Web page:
My family have been pawnbrokers for a very long time. In fact we have been in the trade for nearly 180 years. The original business began in 1840 and although that business has since changed ownership 3 times since we sold it in 2007, I am proud that my business, established in 2011 still continues the family tradition. While chatting to my father recently we started talking about some of the unusual items we get asked to lend on these days.

A good customer of our Toxteth store wanted to know if we could lend him £200 against his state of the art carbon bicycle worth over £1000 and his I-Pad. Another man came in asking if we were interested in lending on the electric piano he uses at his local prayer group so they could make repairs to the heating system and the day was complete when a third customer asked if we could lend on his vintage wine collection so he could pay his tax return!

Well?…… Why not?……..at the end of the day a pawnbroking loan is just a secured loan and as long as the item we lend against is genuine and is worth more than the value of the loan in-case we have to sell it to recoup the money that’s owed, we can consider a loan against it. The key part is ensuring the customer has total provenance and complete ownership of the goods they wish to pawn and establishing a value on which to base the loan.

So, I was telling my father these stories and he said they were once asked to lend on a budgie in a cage, a penny farthing bicycle and a horse and trap! He suggested I had a look in some of the old loan books passed on to me from my grandfather.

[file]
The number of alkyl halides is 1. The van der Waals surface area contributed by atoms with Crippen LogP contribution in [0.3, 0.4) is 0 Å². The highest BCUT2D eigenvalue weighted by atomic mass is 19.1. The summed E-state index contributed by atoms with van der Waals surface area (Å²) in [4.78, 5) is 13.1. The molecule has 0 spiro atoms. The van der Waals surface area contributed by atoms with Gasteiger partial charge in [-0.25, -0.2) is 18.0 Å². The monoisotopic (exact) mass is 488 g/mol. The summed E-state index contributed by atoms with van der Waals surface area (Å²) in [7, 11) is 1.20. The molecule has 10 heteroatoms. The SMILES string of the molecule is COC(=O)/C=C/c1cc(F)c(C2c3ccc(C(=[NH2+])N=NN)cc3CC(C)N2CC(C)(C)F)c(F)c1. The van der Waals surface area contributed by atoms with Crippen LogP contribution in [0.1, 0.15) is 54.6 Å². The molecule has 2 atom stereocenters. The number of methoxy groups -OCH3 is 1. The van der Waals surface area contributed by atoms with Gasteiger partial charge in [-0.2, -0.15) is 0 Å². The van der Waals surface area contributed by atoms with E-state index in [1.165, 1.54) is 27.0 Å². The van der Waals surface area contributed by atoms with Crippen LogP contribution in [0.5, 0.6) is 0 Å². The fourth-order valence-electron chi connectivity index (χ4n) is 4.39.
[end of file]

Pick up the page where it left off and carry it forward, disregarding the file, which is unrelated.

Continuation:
They made interesting reading!

Monday 15th August 1938

Value lent 2 pounds 4 shillings and 3 pence (£3-4s-3d) Converted to today’s money and with inflation that’s £293.82.

Items Pawned throughout the day: 2 overalls, socks, stair carpet, khaki shirt, 2 blankets a cap and some pit pants and a petticoat!

There was little to no gold involved because few people owned any.

The greatest possession people owned were their Sunday ‘best’ clothes and it was only in the late 20th Century that gold and silver became widely owned by the working man. In 1836 it is recorded that 41% of loans were against women’s gowns and petticoats and only 3% against gold and silver rings.

Today 95% of our loans are on gold jewellery, diamonds and luxury watches such as ROLEX. However we do also lend on electrical items such as smart phones, lap tops and game stations and will consider most things of value.

We will certainly draw the line on knickers and petticoats, but branded handbags, carbon bikes and I-Phones can be just as valuable as a gold chain or a diamond ring, so if these are the greatest possessions of the new generation then the modern pawnbroker should move with the times. When you think about it, perhaps things just haven’t really moved on!

I will keep the old books on display in our 3 Yorkshire stores for this month at Batley, Seacroft and Shipley so you are welcome to come and have a browse through them.

If you are an old customer of the earlier generations, pop in and make yourself known – I would love to hear your story and see if we can share it in next months diaries or on our new website www.browndandgold.co.uk

Chris Brown

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